2012.03.29 in #36The syntax of English is undecidable
It is only related to Perl as this was written by Jeffrey Kegler, author of the Marpa parser. It generated responses from some people who have not commented yet which is really nice. Broadening the Perl community.
2012.06.12 in #47Announcing Marpa::R2
It seems there was a lull in news about Marpa - the new parsing algorithm, but now Jeffrey Kegler has announced this new, alpha version of the package. This is faster then the previous versions and does not require Glib.
2012.06.20 in #48Marpa & customizing the Ruby Slippers
Jeffrey Kegler has released Marpa::R2, and I am wondering when D2 will be added. Anyway, what I really like is the 'situational awareness' that helps providing better error messages for when the parsing fails. That's actually one of the major issues I see with regexes: how do you know why it has not matched. This might be a better solution.
2012.07.08 in #50Two new interfaces to Marpa
Jeffrey Kegler has created Libmarpa - a C library for using Marpa and Marpa::R2::Thin, which is, not surprisingly, a thin layer of Perl above Marpa.
2012.08.08 in #55Marpa v. Perl regexes: a rematch
How fast can you find balanced sets of parentheses in a string of parentheses? That's the benchmark Jeffrey Kegler ran again with the latest version of Marpa. Plenty of links also included to the earlier results and to an explanation: What is Marpa?
2012.09.18 in #61Parsing on your new hyper-quantum computer
If I understand it correctly, Jeffrey Kegler is solving the auto-threading problem for grammars. You write the grammar and Marpa will be able to execute it (or parts of it) on multiple cores without you doing extra work. Well, of course you first need to understand how Marpa works and how to build a grammar for it.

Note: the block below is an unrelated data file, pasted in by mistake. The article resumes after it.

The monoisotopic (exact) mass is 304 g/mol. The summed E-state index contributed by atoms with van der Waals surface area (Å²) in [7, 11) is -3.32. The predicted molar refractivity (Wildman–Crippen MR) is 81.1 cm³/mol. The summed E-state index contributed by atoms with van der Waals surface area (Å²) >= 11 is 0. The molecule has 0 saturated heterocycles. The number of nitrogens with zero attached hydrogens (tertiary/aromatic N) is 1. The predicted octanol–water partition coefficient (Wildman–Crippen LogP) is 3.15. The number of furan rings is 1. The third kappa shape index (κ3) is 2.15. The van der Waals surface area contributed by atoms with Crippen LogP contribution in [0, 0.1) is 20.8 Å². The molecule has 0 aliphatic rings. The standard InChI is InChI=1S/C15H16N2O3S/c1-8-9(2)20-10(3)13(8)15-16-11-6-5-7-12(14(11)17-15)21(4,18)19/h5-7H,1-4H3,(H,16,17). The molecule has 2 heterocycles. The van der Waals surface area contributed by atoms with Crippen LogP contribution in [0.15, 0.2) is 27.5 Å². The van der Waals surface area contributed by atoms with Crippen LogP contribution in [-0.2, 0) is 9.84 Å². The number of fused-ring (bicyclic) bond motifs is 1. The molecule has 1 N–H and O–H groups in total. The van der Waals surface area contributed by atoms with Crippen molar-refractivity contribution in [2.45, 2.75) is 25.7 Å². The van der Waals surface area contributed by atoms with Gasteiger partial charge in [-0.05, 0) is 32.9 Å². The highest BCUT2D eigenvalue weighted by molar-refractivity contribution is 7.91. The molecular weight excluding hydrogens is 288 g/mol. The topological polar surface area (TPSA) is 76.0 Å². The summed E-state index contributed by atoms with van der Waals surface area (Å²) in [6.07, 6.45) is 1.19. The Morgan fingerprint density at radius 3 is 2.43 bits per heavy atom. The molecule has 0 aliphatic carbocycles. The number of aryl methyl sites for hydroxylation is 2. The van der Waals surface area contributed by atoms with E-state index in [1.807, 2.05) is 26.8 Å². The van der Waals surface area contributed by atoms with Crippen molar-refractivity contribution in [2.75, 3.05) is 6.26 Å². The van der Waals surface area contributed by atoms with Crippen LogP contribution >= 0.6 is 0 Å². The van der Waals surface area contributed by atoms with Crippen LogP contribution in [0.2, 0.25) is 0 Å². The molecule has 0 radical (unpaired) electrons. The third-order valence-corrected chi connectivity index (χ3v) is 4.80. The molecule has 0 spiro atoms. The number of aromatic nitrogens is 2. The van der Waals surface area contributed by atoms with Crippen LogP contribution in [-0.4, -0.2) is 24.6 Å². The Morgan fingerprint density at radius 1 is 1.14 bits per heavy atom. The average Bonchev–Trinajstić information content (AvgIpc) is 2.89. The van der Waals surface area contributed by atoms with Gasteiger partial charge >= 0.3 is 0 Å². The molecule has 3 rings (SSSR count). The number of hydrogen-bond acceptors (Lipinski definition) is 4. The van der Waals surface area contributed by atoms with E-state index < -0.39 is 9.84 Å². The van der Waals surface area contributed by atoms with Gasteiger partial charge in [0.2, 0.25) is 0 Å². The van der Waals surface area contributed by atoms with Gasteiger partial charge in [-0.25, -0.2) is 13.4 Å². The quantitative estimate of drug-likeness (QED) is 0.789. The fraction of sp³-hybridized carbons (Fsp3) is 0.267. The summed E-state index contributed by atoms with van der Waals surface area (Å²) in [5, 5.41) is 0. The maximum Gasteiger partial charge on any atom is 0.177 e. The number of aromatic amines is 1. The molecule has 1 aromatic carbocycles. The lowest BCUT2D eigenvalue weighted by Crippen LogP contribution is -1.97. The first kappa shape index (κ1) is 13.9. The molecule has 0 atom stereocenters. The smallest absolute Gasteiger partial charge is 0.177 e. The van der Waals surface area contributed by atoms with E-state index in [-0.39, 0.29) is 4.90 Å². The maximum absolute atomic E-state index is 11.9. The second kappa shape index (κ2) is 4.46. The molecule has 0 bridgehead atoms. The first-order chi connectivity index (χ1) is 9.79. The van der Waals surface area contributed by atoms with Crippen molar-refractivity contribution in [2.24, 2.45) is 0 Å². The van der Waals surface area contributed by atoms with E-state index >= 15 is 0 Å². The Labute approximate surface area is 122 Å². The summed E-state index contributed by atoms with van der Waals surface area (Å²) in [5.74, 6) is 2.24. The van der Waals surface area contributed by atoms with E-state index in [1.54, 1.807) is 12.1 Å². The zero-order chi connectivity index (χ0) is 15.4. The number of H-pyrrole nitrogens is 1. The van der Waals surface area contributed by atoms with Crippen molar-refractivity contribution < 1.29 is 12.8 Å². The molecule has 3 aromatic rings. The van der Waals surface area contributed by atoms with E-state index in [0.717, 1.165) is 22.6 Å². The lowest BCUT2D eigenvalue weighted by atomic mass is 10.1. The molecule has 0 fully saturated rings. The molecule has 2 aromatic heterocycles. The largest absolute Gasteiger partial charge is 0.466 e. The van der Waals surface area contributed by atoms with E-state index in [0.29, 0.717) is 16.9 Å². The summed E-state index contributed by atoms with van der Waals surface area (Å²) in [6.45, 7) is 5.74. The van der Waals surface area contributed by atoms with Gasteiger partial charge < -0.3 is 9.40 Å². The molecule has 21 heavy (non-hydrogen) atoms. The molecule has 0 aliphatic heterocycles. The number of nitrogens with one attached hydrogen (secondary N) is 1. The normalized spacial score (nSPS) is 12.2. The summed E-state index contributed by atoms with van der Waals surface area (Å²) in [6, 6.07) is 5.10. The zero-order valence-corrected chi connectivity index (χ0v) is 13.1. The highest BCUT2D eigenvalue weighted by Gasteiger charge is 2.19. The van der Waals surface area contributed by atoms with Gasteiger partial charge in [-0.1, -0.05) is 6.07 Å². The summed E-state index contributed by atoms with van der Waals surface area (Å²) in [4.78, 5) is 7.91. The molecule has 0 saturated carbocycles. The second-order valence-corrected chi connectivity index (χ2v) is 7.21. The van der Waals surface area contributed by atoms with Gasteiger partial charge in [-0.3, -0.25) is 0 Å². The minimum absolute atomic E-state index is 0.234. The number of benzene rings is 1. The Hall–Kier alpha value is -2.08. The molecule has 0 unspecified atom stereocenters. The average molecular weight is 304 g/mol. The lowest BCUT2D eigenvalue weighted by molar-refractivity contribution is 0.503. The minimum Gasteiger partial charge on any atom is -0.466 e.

2012.10.16 in #65A configurable HTML parser, part 2
In this articles, there is way more than I ever wanted to know about HTML, and the specification of HTML. The thing is, that someone has to know if text is allowed immediately inside tags, or if there needs to be another element. Eg.
. Jeffrey Kegler discusses the topic, and using his Marpa project provides a parser to deal with the problem.
2013.05.30 in #97The Design of Four
'ack', 'cpanm', 'local::lib', 'perlbrew'. Four tools that do one thing, and do it exceedingly well. Jeffrey Kegler muses for a few instants on their streamlined design, and discusses on how they can be taken as examples of exquisitely effective interfaces.
2013.08.01 in #106A Marpa-powered C parser
With all the text processing capabilities of Perl, I am surprised there are no parsers for all the major languages and grammars written in Perl. Maybe Marpa will change this starting with MarpaX::Languages::C::AST released by Jean-Damien Durand.
2014.02.25 in #136Significant newlines? Or semicolons?
Jeffrey Kegler explains that the DSL of Marpa, which is written in itself, can be understood without requiring significant white-spaces, and without an end-of-statement mark.
2014.03 in #138Evolvable languages